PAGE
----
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2012 Form 1040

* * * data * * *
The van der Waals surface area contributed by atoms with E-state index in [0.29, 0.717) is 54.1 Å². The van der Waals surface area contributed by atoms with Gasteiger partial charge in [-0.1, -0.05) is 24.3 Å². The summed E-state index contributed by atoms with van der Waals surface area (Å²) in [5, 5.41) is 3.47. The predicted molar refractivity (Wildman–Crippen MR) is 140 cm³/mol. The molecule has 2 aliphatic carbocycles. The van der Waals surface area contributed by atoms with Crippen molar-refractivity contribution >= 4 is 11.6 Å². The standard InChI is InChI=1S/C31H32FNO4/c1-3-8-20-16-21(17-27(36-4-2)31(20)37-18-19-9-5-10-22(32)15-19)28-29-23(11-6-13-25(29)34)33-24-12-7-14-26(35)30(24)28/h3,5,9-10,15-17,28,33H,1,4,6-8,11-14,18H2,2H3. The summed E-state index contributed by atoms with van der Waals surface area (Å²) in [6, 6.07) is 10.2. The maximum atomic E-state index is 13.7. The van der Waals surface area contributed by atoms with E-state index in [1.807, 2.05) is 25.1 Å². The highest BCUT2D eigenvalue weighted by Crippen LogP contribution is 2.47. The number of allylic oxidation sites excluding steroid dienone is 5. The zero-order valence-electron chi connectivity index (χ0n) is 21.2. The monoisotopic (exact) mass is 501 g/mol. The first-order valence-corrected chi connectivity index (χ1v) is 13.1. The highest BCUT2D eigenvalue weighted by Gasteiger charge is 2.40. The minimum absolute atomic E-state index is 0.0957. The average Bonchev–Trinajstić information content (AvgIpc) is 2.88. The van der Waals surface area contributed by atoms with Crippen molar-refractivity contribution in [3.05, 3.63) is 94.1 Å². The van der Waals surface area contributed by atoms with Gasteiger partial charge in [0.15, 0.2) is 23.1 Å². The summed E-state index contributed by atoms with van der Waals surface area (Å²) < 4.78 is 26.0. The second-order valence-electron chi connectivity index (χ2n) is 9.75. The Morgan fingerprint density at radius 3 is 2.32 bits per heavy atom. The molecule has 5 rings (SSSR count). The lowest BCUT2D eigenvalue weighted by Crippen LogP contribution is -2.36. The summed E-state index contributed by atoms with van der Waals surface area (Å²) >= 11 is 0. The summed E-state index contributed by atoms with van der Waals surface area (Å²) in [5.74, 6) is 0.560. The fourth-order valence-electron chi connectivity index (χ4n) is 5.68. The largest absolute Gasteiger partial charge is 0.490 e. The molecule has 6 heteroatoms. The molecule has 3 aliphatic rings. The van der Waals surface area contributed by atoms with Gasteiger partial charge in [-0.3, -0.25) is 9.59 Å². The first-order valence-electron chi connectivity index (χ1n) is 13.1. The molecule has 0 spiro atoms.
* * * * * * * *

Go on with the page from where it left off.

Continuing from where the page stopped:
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2012 Form 1040